Hundreds of thousands of people are expected to rally in Barcelona Monday to show support for an independent Catalan nation and the right to vote in a contested referendum that has been banned by Spain.
The rally falls on National Catalonia Day - the "Diada," which is celebrated annually to mark the fall of Barcelona to the army of a pretender to the Spanish throne in 1714 following a months-long siege.
The anniversary traditionally mobilizes many Catalans but this year it comes amid deep social and political division over the Oct. 1 vote.
Those against independence complained that a day meant for all Catalans had been hijacked by the separatists -- and even more so this year ahead of the referendum planned for October 1.
"The theme of today's protest is 'Yes Diada'," Ines Arrimadas, the leader in Catalonia of the anti-independence Ciudadanos party, said on Spanish television.
"Yes" refers to the answer separatists will give in the referendum when asked whether they want their region to be independent.
"That means that those of use who aren't in favor of independence cannot participate," Arrimadas said.
Prime Minister Mariano Rajoy, whose conservative government is fiercely against the vote, wished Catalonia "a good day", calling "for a Diada of freedom, cohabitation and respect for all Catalans".
Organizers have chartered about 1,800 buses to take people to Barcelona for the march.
The demonstrators will take the shape of a giant "X" by gathering on the Paseo de Gracia and Aragon avenues in central Barcelona to represent the mark Catalans will make on their ballots during the referendum.
If the "Yes" side wins the vote, Catalonia's regional government has vowed to declare independence within 48 hours and set about building a sovereign state.
With Spain's central government promising to block the referendum, the pro-independence camp is keen to show that it can rally its troops -- especially after participation in the "Diada" declined last year.
Rajoy's conservative government argues the vote violates the constitution, which states that only central authorities can call a referendum.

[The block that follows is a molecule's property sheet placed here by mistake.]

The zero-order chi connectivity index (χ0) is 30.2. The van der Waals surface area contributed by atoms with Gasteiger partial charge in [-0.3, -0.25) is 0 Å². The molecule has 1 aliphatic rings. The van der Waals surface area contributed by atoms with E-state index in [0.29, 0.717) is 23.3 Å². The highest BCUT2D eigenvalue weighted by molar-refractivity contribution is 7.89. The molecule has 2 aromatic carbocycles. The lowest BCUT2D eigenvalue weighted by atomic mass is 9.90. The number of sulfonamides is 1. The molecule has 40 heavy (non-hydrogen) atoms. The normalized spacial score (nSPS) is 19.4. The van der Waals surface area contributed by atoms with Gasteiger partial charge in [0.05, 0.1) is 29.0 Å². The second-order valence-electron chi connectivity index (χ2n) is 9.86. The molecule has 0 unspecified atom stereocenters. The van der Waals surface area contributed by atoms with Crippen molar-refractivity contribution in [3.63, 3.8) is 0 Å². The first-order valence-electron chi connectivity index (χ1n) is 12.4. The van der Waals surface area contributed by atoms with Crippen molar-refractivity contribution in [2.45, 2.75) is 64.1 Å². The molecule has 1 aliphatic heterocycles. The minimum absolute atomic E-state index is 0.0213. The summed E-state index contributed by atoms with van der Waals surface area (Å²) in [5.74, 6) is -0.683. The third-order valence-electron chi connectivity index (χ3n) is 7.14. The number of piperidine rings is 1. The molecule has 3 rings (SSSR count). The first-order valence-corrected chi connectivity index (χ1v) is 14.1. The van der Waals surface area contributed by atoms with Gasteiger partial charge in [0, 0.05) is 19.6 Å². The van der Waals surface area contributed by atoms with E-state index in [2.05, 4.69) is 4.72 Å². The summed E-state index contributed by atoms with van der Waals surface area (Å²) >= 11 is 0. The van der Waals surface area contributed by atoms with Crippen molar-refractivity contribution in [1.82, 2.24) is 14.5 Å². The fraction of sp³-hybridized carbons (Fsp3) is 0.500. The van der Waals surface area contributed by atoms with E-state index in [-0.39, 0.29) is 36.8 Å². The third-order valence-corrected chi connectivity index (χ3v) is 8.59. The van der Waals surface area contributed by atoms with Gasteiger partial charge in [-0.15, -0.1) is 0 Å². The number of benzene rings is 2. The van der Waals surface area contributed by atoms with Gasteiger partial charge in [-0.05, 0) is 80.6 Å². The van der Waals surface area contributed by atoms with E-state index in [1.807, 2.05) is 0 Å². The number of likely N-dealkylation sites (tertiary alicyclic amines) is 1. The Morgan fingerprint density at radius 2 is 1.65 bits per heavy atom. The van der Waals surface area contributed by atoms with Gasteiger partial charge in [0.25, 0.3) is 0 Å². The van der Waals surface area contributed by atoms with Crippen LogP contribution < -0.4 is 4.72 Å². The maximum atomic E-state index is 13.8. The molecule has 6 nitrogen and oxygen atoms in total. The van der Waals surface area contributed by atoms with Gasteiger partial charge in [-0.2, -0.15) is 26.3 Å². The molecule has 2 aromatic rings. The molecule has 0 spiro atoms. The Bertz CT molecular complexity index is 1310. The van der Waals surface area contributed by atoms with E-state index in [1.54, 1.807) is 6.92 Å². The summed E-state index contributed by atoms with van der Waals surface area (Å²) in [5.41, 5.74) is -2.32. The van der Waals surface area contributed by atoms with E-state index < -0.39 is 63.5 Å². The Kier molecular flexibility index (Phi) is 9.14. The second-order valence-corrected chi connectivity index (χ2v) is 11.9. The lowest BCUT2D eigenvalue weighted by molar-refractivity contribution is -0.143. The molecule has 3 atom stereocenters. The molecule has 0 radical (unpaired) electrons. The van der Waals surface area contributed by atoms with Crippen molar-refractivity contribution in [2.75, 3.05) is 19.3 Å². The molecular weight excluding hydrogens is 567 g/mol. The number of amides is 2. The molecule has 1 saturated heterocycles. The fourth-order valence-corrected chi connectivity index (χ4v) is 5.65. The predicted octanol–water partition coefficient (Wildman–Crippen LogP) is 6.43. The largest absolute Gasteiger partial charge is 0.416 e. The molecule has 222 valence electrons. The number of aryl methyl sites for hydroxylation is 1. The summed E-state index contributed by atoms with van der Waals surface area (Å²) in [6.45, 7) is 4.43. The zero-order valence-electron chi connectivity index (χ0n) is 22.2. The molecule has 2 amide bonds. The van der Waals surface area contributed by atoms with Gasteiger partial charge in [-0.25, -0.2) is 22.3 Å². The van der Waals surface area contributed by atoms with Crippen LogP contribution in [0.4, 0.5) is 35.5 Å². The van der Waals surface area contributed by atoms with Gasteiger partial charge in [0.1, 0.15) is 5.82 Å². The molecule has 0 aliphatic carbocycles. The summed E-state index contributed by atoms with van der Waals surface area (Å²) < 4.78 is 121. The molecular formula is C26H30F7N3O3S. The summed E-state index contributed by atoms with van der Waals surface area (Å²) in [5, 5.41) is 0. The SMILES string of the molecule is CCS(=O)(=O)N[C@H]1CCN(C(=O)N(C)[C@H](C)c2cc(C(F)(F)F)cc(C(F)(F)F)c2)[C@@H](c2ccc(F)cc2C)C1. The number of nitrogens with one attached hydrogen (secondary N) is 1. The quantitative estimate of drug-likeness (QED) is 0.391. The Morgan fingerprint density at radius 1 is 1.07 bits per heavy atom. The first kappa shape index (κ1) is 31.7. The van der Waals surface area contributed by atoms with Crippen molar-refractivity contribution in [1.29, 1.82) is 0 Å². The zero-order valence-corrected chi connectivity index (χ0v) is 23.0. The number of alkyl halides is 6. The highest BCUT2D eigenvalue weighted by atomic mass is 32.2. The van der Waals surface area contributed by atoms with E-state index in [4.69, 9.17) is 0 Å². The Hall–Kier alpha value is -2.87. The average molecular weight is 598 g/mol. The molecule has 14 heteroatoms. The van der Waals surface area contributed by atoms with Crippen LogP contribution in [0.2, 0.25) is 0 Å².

Following a legal challenge from his government, Spain's Constitutional Court suspended a referendum law that was fast-tracked through Catalonia's regional parliament on Wednesday.
Police have searched a Catalan printing house and a local weekly newspaper suspected of making ballots for the referendum while Spain's state prosecutor has launched criminal proceedings against Puigdemont and other Catalan officials.
Catalan society is deeply divided over independence.
According to a June survey by CEO, the Catalan government's own polling agency, 41 percent supported independence while 49 percent were for staying in Spain. Some 70 percent wanted a referendum, however, to settle the question once and for all.
Like the referendum held in Britain last year on the country's membership in the European Union, the issue in Catalonia pits rural areas -- which are more pro-independence -- against large urban centers like Barcelona that are more in favor of remaining in Spain.
Catalonia, which is roughly the same size as Belgium and has its own language and customs, already has significant powers over matters such as education and healthcare.
But Spain's economic problems, coupled with a perception that the wealthy northeastern region's 7.5 million people pay more in taxes to Madrid than they get in return, have pushed the independence question to the center stage.
During the 2013 "Diada" demonstrators formed a human chain that crossed Catalonia.
The following year the demonstration took the shape of a giant "V" for "vote" down two of the main avenues of Barcelona. In 2015 the march resembled a human arrow.